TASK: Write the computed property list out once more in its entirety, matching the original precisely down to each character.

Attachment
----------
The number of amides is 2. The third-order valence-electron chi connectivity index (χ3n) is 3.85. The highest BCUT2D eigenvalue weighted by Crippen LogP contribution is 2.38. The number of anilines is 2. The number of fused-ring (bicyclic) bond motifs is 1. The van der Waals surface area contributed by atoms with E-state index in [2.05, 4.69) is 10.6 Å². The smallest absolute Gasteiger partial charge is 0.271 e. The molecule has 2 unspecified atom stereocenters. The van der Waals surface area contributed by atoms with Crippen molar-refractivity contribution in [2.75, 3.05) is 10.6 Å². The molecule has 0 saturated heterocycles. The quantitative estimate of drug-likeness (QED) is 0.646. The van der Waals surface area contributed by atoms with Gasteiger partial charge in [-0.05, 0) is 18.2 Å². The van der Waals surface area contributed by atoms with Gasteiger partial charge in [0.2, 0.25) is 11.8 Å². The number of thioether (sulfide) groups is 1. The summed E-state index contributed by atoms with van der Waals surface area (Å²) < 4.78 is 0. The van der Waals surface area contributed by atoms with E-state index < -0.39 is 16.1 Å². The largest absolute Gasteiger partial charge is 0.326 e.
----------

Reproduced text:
The number of amides is 2. The third-order valence-electron chi connectivity index (χ3n) is 3.85. The highest BCUT2D eigenvalue weighted by Crippen LogP contribution is 2.38. The number of anilines is 2. The number of fused-ring (bicyclic) bond motifs is 1. The van der Waals surface area contributed by atoms with E-state index in [2.05, 4.69) is 10.6 Å². The smallest absolute Gasteiger partial charge is 0.271 e. The molecule has 2 unspecified atom stereocenters. The van der Waals surface area contributed by atoms with Crippen molar-refractivity contribution in [2.75, 3.05) is 10.6 Å². The molecule has 0 saturated heterocycles. The quantitative estimate of drug-likeness (QED) is 0.646. The van der Waals surface area contributed by atoms with Gasteiger partial charge in [-0.05, 0) is 18.2 Å². The van der Waals surface area contributed by atoms with Gasteiger partial charge in [0.2, 0.25) is 11.8 Å². The number of thioether (sulfide) groups is 1. The summed E-state index contributed by atoms with van der Waals surface area (Å²) < 4.78 is 0. The van der Waals surface area contributed by atoms with E-state index < -0.39 is 16.1 Å². The largest absolute Gasteiger partial charge is 0.326 e.